"It just blew my mind because it was so surreal and seemed almost manipulated. It got stuck in my head and I knew I had to shoot something there."
It was a tricky shoot to organise. For starters, Lorenz didn't know whether the arches were actually rideable. He also needed to keep the structure in focus, while capturing the action, so he had to use a small aperture (large f-stop) and a fast shutter speed – which meant he had to push up the ISO. "It was a thin line between grain, depth of field and shutter speed," he explains.
After two days of getting to grips with the unusual skating surface and experimenting with the light and the positioning, his hard work paid off and Lorenz got his shot. "When I saw the light in that tunnel, with tiny shadows on each arch, and then the skateboarder doing his trick, it was an amazing feeling," says Lorenz. "I knew this was the shot because the trick was so on point and the light was perfect, with slight beams coming from the sides. I thought about whether we could do anything better – any other position, any other light – but I saw the picture and knew that was it.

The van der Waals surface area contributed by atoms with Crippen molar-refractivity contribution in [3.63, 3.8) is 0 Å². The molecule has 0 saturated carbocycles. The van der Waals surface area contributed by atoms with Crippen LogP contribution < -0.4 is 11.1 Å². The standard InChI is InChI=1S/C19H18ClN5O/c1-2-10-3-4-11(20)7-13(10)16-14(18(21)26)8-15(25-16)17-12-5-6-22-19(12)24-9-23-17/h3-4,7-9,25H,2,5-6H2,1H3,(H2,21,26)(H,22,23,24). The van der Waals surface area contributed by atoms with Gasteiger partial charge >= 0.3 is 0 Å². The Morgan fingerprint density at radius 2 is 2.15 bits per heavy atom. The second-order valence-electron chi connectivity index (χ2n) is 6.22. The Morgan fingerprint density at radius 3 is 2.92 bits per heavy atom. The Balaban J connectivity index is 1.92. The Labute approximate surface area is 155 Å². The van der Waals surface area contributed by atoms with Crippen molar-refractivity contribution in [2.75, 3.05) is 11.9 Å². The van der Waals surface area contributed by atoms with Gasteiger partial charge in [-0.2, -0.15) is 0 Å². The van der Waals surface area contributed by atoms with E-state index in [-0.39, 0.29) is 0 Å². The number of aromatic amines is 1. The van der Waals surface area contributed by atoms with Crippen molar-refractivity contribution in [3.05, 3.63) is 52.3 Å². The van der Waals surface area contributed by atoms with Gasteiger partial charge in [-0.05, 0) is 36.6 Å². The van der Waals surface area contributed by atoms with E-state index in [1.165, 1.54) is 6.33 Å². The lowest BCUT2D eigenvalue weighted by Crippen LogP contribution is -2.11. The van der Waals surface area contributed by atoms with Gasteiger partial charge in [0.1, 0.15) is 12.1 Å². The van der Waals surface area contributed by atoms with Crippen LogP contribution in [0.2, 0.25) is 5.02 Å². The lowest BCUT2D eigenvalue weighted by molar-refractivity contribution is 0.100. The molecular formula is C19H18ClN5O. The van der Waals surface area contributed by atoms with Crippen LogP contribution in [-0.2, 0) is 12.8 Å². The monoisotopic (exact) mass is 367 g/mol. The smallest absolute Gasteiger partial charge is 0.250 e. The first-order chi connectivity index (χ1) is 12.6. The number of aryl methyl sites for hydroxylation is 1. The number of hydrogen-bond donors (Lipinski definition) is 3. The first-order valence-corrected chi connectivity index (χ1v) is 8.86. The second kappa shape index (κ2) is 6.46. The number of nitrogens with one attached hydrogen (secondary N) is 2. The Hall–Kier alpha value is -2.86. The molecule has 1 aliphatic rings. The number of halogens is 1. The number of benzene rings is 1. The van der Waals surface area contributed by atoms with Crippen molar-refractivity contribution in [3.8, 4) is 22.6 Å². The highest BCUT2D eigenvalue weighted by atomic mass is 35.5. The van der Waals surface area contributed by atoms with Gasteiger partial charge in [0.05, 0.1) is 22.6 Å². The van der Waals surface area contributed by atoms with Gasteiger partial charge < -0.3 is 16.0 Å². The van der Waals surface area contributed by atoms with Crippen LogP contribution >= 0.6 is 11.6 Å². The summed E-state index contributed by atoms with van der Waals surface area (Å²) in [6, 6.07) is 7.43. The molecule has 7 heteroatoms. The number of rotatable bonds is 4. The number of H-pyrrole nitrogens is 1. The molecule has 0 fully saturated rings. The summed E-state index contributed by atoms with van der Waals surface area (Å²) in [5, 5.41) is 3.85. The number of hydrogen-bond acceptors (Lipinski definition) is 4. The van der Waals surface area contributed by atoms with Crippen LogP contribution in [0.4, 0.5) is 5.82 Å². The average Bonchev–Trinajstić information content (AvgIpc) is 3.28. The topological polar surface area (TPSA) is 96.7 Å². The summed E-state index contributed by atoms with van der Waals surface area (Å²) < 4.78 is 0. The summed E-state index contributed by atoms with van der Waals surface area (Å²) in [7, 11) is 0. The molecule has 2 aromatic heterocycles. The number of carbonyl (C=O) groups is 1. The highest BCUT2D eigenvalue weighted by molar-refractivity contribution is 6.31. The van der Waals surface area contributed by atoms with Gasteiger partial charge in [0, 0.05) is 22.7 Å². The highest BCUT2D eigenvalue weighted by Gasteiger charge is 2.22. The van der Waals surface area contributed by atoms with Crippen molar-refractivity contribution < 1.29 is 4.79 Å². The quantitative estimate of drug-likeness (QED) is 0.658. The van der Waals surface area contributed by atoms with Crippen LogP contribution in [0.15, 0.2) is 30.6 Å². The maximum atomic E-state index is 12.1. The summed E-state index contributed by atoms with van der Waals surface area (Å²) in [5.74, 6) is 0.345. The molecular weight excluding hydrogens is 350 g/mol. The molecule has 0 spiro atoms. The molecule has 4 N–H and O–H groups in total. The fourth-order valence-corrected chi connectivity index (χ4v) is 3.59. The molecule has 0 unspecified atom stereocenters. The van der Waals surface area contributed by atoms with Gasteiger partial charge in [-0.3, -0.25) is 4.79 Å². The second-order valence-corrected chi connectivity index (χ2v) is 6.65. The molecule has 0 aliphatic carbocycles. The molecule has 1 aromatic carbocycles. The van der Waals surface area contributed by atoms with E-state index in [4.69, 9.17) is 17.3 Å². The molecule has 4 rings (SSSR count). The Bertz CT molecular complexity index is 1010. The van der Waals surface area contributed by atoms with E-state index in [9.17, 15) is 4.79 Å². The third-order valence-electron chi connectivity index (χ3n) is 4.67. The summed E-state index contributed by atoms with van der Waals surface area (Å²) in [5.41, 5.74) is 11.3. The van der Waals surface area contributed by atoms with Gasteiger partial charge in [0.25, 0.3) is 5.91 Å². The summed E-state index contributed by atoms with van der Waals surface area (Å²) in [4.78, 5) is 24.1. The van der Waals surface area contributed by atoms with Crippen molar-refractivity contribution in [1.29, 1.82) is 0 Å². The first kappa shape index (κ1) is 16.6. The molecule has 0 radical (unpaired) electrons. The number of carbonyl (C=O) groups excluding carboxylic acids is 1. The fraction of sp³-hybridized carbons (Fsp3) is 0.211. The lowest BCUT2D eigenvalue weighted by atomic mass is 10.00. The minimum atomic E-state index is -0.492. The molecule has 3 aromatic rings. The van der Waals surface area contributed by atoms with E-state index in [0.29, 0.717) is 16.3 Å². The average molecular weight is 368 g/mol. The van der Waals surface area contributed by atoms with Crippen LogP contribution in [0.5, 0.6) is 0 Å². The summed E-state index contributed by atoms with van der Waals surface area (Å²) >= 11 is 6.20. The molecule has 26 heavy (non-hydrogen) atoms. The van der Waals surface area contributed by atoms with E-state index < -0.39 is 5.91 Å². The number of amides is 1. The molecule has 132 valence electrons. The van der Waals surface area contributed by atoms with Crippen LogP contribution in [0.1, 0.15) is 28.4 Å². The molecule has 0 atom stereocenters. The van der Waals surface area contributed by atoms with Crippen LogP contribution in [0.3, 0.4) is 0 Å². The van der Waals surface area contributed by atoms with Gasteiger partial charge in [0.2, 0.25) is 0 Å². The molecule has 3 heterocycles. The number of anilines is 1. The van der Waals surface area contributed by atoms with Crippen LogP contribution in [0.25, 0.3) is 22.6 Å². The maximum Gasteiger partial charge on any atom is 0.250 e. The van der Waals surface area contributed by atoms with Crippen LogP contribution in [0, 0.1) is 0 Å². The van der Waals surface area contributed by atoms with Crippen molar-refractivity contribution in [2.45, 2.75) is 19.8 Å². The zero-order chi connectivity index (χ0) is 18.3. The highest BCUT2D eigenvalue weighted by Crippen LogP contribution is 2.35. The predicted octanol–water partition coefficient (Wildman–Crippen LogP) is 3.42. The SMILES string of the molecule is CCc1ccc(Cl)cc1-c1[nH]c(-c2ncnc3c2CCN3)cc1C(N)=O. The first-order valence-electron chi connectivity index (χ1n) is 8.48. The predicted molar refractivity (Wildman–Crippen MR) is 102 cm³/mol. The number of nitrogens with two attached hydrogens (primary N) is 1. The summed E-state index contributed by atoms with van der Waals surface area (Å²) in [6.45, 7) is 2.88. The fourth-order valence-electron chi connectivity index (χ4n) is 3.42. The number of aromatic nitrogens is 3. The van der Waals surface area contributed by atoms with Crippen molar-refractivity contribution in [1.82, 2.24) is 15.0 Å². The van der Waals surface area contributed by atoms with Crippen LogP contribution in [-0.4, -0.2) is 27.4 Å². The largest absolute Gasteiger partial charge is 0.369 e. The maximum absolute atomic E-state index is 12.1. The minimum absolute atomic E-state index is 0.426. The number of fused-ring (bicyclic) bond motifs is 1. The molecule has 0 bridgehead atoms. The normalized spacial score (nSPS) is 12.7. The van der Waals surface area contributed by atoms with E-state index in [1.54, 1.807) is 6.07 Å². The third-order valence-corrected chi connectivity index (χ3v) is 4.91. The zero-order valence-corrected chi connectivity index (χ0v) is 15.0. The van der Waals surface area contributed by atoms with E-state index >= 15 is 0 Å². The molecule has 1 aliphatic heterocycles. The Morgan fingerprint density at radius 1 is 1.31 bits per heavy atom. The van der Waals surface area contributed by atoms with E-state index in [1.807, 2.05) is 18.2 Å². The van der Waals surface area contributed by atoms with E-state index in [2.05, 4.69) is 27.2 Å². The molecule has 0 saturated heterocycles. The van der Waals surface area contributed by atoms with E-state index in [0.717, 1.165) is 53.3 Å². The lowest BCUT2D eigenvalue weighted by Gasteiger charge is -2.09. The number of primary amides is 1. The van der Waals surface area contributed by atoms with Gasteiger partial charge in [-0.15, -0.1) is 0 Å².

"It's tempting to shoot the picture in a different way, to get it done sooner – but I don't want to look at an image and think 'Oh, it's nice, but it could have been better.' Being patient is tough, but I have to force myself to wait."